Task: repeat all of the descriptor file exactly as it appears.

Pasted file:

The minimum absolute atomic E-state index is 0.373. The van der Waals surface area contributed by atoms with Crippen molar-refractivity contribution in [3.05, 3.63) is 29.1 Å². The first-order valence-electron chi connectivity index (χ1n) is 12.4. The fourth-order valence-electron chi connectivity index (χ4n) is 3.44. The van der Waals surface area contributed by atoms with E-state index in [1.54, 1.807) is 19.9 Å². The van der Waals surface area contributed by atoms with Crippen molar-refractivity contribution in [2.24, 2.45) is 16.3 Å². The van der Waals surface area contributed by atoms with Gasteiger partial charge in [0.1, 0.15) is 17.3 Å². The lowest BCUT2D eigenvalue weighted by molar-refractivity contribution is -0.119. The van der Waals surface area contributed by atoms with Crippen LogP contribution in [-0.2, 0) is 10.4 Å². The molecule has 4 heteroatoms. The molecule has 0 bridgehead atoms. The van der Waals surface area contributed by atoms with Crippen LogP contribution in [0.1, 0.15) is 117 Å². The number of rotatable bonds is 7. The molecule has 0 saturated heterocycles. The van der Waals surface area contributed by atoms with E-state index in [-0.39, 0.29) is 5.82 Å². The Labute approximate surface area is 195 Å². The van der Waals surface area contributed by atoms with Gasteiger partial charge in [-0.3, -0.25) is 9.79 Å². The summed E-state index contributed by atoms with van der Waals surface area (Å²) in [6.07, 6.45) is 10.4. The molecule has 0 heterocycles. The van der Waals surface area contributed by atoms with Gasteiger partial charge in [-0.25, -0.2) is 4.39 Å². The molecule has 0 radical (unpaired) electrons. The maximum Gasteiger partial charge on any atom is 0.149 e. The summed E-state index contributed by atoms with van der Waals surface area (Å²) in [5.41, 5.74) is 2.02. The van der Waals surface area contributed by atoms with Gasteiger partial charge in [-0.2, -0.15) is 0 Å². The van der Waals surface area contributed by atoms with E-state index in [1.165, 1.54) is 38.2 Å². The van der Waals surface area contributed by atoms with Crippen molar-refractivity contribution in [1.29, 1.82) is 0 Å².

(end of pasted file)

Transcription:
The minimum absolute atomic E-state index is 0.373. The van der Waals surface area contributed by atoms with Crippen molar-refractivity contribution in [3.05, 3.63) is 29.1 Å². The first-order valence-electron chi connectivity index (χ1n) is 12.4. The fourth-order valence-electron chi connectivity index (χ4n) is 3.44. The van der Waals surface area contributed by atoms with E-state index in [1.54, 1.807) is 19.9 Å². The van der Waals surface area contributed by atoms with Crippen molar-refractivity contribution in [2.24, 2.45) is 16.3 Å². The van der Waals surface area contributed by atoms with Gasteiger partial charge in [0.1, 0.15) is 17.3 Å². The lowest BCUT2D eigenvalue weighted by molar-refractivity contribution is -0.119. The van der Waals surface area contributed by atoms with Crippen LogP contribution in [-0.2, 0) is 10.4 Å². The molecule has 4 heteroatoms. The molecule has 0 bridgehead atoms. The van der Waals surface area contributed by atoms with Crippen LogP contribution in [0.1, 0.15) is 117 Å². The number of rotatable bonds is 7. The molecule has 0 saturated heterocycles. The van der Waals surface area contributed by atoms with E-state index in [-0.39, 0.29) is 5.82 Å². The Labute approximate surface area is 195 Å². The van der Waals surface area contributed by atoms with Gasteiger partial charge in [-0.3, -0.25) is 9.79 Å². The summed E-state index contributed by atoms with van der Waals surface area (Å²) in [6.07, 6.45) is 10.4. The molecule has 0 heterocycles. The van der Waals surface area contributed by atoms with Gasteiger partial charge in [-0.25, -0.2) is 4.39 Å². The molecule has 0 radical (unpaired) electrons. The maximum Gasteiger partial charge on any atom is 0.149 e. The summed E-state index contributed by atoms with van der Waals surface area (Å²) in [5.41, 5.74) is 2.02. The van der Waals surface area contributed by atoms with Gasteiger partial charge in [-0.2, -0.15) is 0 Å². The van der Waals surface area contributed by atoms with E-state index in [1.165, 1.54) is 38.2 Å². The van der Waals surface area contributed by atoms with Crippen molar-refractivity contribution in [1.29, 1.82) is 0 Å².